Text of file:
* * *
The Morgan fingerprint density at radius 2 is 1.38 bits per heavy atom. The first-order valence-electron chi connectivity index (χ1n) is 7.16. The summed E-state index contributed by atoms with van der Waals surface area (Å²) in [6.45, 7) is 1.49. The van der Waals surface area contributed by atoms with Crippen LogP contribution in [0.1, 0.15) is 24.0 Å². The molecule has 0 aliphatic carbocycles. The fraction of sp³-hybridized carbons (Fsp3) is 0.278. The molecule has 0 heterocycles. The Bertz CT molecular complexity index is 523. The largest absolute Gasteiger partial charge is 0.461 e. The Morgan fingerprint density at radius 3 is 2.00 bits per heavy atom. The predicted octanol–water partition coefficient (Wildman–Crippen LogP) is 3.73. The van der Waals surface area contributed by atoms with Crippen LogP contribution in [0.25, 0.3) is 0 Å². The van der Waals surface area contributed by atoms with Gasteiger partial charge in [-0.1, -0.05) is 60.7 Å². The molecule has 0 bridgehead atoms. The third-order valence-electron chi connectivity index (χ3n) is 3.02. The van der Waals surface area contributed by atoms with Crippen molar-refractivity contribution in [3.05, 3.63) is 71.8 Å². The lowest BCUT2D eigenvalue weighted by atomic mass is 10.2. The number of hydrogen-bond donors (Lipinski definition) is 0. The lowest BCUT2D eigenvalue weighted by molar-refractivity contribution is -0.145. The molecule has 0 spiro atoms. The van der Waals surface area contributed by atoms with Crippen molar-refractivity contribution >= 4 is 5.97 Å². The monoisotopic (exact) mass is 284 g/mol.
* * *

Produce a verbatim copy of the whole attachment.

The Morgan fingerprint density at radius 2 is 1.38 bits per heavy atom. The first-order valence-electron chi connectivity index (χ1n) is 7.16. The summed E-state index contributed by atoms with van der Waals surface area (Å²) in [6.45, 7) is 1.49. The van der Waals surface area contributed by atoms with Crippen LogP contribution in [0.1, 0.15) is 24.0 Å². The molecule has 0 aliphatic carbocycles. The fraction of sp³-hybridized carbons (Fsp3) is 0.278. The molecule has 0 heterocycles. The Bertz CT molecular complexity index is 523. The largest absolute Gasteiger partial charge is 0.461 e. The Morgan fingerprint density at radius 3 is 2.00 bits per heavy atom. The predicted octanol–water partition coefficient (Wildman–Crippen LogP) is 3.73. The van der Waals surface area contributed by atoms with Crippen LogP contribution in [0.25, 0.3) is 0 Å². The van der Waals surface area contributed by atoms with Gasteiger partial charge in [-0.1, -0.05) is 60.7 Å². The molecule has 0 bridgehead atoms. The third-order valence-electron chi connectivity index (χ3n) is 3.02. The van der Waals surface area contributed by atoms with Crippen molar-refractivity contribution in [3.05, 3.63) is 71.8 Å². The lowest BCUT2D eigenvalue weighted by atomic mass is 10.2. The number of hydrogen-bond donors (Lipinski definition) is 0. The lowest BCUT2D eigenvalue weighted by molar-refractivity contribution is -0.145. The molecule has 0 spiro atoms. The van der Waals surface area contributed by atoms with Crippen molar-refractivity contribution >= 4 is 5.97 Å². The monoisotopic (exact) mass is 284 g/mol.